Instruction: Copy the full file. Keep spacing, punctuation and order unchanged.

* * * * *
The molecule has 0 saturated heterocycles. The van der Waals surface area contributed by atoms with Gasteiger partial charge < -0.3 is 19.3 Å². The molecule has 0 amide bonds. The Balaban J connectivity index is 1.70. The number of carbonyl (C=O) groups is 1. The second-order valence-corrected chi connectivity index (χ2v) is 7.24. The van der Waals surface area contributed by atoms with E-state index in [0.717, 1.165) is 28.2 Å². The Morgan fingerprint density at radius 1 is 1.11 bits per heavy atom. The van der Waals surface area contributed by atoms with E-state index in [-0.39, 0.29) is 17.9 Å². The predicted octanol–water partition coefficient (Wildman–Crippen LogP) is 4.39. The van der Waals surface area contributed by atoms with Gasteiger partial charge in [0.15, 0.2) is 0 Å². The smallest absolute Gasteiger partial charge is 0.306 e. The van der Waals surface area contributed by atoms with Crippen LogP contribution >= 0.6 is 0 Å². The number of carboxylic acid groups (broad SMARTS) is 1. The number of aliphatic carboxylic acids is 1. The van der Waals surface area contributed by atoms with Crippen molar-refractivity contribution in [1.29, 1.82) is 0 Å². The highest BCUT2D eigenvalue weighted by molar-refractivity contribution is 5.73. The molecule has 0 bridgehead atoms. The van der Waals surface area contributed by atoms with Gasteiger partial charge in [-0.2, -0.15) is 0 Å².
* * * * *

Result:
The molecule has 0 saturated heterocycles. The van der Waals surface area contributed by atoms with Gasteiger partial charge < -0.3 is 19.3 Å². The molecule has 0 amide bonds. The Balaban J connectivity index is 1.70. The number of carbonyl (C=O) groups is 1. The second-order valence-corrected chi connectivity index (χ2v) is 7.24. The van der Waals surface area contributed by atoms with E-state index in [0.717, 1.165) is 28.2 Å². The Morgan fingerprint density at radius 1 is 1.11 bits per heavy atom. The van der Waals surface area contributed by atoms with E-state index in [-0.39, 0.29) is 17.9 Å². The predicted octanol–water partition coefficient (Wildman–Crippen LogP) is 4.39. The van der Waals surface area contributed by atoms with Gasteiger partial charge in [0.15, 0.2) is 0 Å². The smallest absolute Gasteiger partial charge is 0.306 e. The van der Waals surface area contributed by atoms with Crippen LogP contribution >= 0.6 is 0 Å². The number of carboxylic acid groups (broad SMARTS) is 1. The number of aliphatic carboxylic acids is 1. The van der Waals surface area contributed by atoms with Crippen molar-refractivity contribution in [1.29, 1.82) is 0 Å². The highest BCUT2D eigenvalue weighted by molar-refractivity contribution is 5.73. The molecule has 0 bridgehead atoms. The van der Waals surface area contributed by atoms with Gasteiger partial charge in [-0.2, -0.15) is 0 Å².